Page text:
I share your concern. We can only hope the Secretary of State for Digital, Culture, Media and Sport sees the matter as neutral from a political standpoint, ie, there are no votes to be won or lost whichever decision is made.
49 Posted 26/08/2020 at 23:25:54
On the subject of the stadium design itself, I do like it but, from looking at it on the People's Project app, I just feel inside the stadium it's a little bit of a let-down.
I feel there's too many entry/exit points on the lower east stand and the ones behind the goals look far too close to the pitch, and both spoil the look for me. Maybe it's just me, hope not!
50 Posted 26/08/2020 at 23:34:13
51 Posted 26/08/2020 at 00:03:25
This is simply the various bodies of government, advisors and others doing their thing with a little muscle flexing, as is often the case, and putting on the show. Politics. The Machine. The decision and outcome is 90% likely already known; this is just the dance.
When the "Historic" word enters the game, the same thing happens whether it's a cottage rebuild or a site across many acres. Assets are wilfully abandoned essentially, for decades, dissolving into eyesores, wastelands, danger zones. No-one gives a damn. And there's "No money".
Someone comes along willing to make a huge investment into an undeniable improvement by all reasonable measures. Suddenly, they all come out of the woodwork, wanting to monitor the colours and the door handles to be used.
Anyway, it could certainly be worse than so far. See that estimate, £500M? Here we go...
£625-675M when complete... that's my guess.
52 Posted 27/08/2020 at 00:05:58
Anthony, I haven't checked but I doubt it. They usually don't come out of their coffins until someone else decides to take action.
53 Posted 26/08/2020 at 00:07:48
I did hear Bill was sorting out a few panto tickets to Jack and the Beanstalk but historic England have declared they are concerned that an unauthorised use of magical beans to grow a giant unsightly beanstalk must be called in. It is unknown as to whether the millions of beans, jobs and revenue it will produce are in the public interest.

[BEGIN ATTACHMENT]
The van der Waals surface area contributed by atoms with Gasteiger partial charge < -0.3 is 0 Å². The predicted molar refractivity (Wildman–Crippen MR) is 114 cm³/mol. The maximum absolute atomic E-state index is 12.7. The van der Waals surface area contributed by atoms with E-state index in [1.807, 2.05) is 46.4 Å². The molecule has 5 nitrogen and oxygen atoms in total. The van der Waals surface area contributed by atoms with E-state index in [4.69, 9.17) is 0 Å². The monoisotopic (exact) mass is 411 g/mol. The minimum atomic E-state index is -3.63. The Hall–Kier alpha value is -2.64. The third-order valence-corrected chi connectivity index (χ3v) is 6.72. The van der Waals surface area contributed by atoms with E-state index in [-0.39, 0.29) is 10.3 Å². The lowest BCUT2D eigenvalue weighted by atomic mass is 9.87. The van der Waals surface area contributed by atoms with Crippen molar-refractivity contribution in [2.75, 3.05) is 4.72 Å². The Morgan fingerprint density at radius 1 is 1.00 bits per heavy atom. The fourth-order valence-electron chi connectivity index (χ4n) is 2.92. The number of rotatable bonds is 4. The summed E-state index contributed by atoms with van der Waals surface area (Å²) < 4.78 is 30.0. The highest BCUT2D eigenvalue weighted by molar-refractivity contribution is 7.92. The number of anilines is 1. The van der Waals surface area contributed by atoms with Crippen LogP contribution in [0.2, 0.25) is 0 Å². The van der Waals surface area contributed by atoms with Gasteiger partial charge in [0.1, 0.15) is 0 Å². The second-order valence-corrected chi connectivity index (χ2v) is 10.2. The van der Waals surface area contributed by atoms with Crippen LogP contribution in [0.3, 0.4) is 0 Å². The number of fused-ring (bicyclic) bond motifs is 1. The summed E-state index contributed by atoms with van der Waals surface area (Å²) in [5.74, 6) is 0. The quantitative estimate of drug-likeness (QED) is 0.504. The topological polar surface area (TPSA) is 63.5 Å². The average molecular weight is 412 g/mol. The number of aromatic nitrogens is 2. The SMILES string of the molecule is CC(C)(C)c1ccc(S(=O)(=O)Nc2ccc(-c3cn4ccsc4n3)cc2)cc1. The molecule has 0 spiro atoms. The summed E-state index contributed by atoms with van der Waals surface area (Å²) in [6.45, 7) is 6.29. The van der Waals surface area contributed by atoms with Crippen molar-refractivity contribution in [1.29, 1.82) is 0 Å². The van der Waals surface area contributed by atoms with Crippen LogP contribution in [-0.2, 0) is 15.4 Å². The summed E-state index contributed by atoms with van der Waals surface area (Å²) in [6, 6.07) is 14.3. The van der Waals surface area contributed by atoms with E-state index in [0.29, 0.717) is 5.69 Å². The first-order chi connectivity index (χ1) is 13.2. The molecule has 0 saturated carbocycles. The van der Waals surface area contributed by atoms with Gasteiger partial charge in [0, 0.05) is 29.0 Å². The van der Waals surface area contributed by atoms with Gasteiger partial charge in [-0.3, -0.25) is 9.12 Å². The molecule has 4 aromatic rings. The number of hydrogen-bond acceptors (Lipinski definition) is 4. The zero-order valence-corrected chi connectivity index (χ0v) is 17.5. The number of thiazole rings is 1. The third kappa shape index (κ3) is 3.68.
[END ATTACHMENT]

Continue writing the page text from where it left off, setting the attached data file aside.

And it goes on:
I hope the government cut their funding for wasting everyone's time whilst being of no use as to how else they could restore and or reuse the dicks... (sorry, government typo) docks.
54 Posted 27/08/2020 at 00:08:24
Bring it on!
55 Posted 26/08/2020 at 00:16:02
Does anybody know how the if-needed expansion to 62,000 was future-proofed. Was the roof higher than needed to allow an extra ring of seating? Lowering the bowl into the dock was not an option due to the risk of water ingress and flooding.
56 Posted 27/08/2020 at 00:20:09
Unfortunately for the hippies, most of us locals already know that we are already light-years behind the Mancs, Brummies and London towners.
Time for city-wide change. With Everton at the forefront of our renaissance. Keep moving forward, Blues, the Tesco own stadium is a distant bad dream. Coyb!
57 Posted 27/08/2020 at 00:25:33
I haven't fully decided what I think of it all yet, but there seems very little spare clear approach and circulating space around three sides of the stadium, however the finishing details are laid out. Water's edge after all...
58 Posted 27/08/2020 at 00:27:07
59 Posted 27/08/2020 at 00:57:30
Incidentally weren't the so-called Three Graces built on infilled docks which eventually became the World Heritage waterfront! Without those infilled building projects, we would have no World Heritage status!
61 Posted 27/08/2020 at 01:05:37
Derek, please stick to and work within, only the officially sanctioned & cited PR elements.
62 Posted 27/08/2020 at 01:18:01
Yes, quite right, it is on the very outer edge of the World Heritage Site; however, the water treatment plant is within the buffer zone which, from their (ICOMOS) articles:
104. For the purposes of effective protection of the nominated property, a buffer zone is an area surrounding the nominated property which has complementary legal and/or customary restrictions placed on its use and development to give an added layer of protection to the property. This should include the immediate setting of the nominated property, important views and other areas or attributes that are functionally important as a support to the property and its protection.
So, given that little gem, in what context can the treatment plant ever be thought of as complementary or offering protection to the site? In which case, why would it even be in the buffer zone makes a mockery of the site in the first place!
Given their stance, I fail to see any regeneration activity that would be acceptable to this lot. Whilst we should keep our heritage intact for future generations, at what point do we sacrifice everything else as it becomes an eyesore, dangerous, and a blot on the landscape? No developer or council will touch it with a barge pole and the decline will only get worse.